If You Don’t Care About Deep-Linking, You Probably Don’t Care About Making Money

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You’re browsing the web and you see a retargeted web banner from eBay for a pair of shoes. You were on the fence before, but…those shoes really are nice. OK. You decide to buy. You click on the banner with credit card in hand and it takes you to — the eBay homepage?

That would never happen on the web. But it happens every day on mobile.

The answer, said Beth Kindig, senior manager of developer relations at Vserv.mobi, is deep-linking, the process of guiding users to specific in-app pages rather than to an app’s homepage through unique resources identifiers or URIs, mobile’s answer to the URL.

“At the most basic level, a deep link copies the URL backbone of a website and replicates that for mobile,” Kindig said. “In other words, it means you can link to specific pages in mobile exactly like a URL does online.”

There was a time when deep-linking was both an expensive and difficult process, but that’s becoming less and less the case as companies like Facebook and Google have started to make deep-linking resources available to developers. Back in February, big mobile players, including Criteo, TapCommerce, ActionX, Flurry and others, came together to form a working group called the Mobile Deeplinking Project, which houses deep-linking source code guides and materials on deep-linking best practices.

“Prior to 2014, deep-linking was very hard to do on your own and it was mostly the larger companies that had the investment dollars,” Kindig said. “But deep-linking has really started to pick up steam this year.”

Even so, deep-link vendor URX recently found that only about 22% of apps have taken the deep-link plunge.

Related to the slowly growing awareness around deep-linking is Google’s app indexing project, which allows developers to enable their app content to show up in Google search results. Of course, to capitalize on indexing, developers have to invest the time to deep-link their content, something Kindig predicts most app developers will do at least going forward if not retroactively.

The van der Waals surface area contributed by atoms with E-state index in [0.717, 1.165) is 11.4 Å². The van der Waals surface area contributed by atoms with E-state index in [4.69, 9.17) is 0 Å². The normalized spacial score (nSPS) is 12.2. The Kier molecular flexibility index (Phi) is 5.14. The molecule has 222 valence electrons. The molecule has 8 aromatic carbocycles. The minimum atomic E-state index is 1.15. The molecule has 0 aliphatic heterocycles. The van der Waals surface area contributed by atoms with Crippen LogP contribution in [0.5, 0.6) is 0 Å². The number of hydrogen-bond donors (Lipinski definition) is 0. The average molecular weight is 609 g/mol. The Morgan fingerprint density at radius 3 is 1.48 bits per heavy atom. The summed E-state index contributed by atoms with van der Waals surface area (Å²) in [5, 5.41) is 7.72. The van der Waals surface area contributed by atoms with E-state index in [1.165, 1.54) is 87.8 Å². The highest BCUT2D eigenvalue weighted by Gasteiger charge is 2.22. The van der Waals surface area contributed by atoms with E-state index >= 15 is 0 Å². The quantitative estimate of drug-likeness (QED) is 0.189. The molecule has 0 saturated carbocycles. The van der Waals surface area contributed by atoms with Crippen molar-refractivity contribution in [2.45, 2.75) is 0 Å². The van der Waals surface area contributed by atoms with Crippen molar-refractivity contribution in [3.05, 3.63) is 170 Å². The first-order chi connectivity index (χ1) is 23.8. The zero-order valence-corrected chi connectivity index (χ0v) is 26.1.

Imagine a world where smartphone users could tap Google to search your in-app content. As Google noted in June when it announced that app indexing would be available to ay Android developer who wanted it: “Sometimes the best answer is on a website, and sometimes it’s in app.”

ADEXCHANGER: Why should advertisers and publishers care about deep-linking?

BETH KINDIG: First and foremost, awareness is an issue. Developers need to realize that there are huge benefits in going beyond the app homepage. Let’s take an app like Spotify as an example, which is actually a huge leader in the deep-linking space. Say you search for a Bob Dylan song or a Lady Gaga song in the app and you want to share it with your friend. You can’t actually send a direct link to that song. The best you can do is tell your friend to go to the Spotify home page where they then have to search for the song themselves. Nothing exists past spotify.com right now on mobile.

Just like Spotify has a hard time bringing you to a specific song, advertisers are spending money on mobile display without the ability to bring people directly to the point of sale.

deeplinking_edited-1What would be an advertising use case for deep-linking?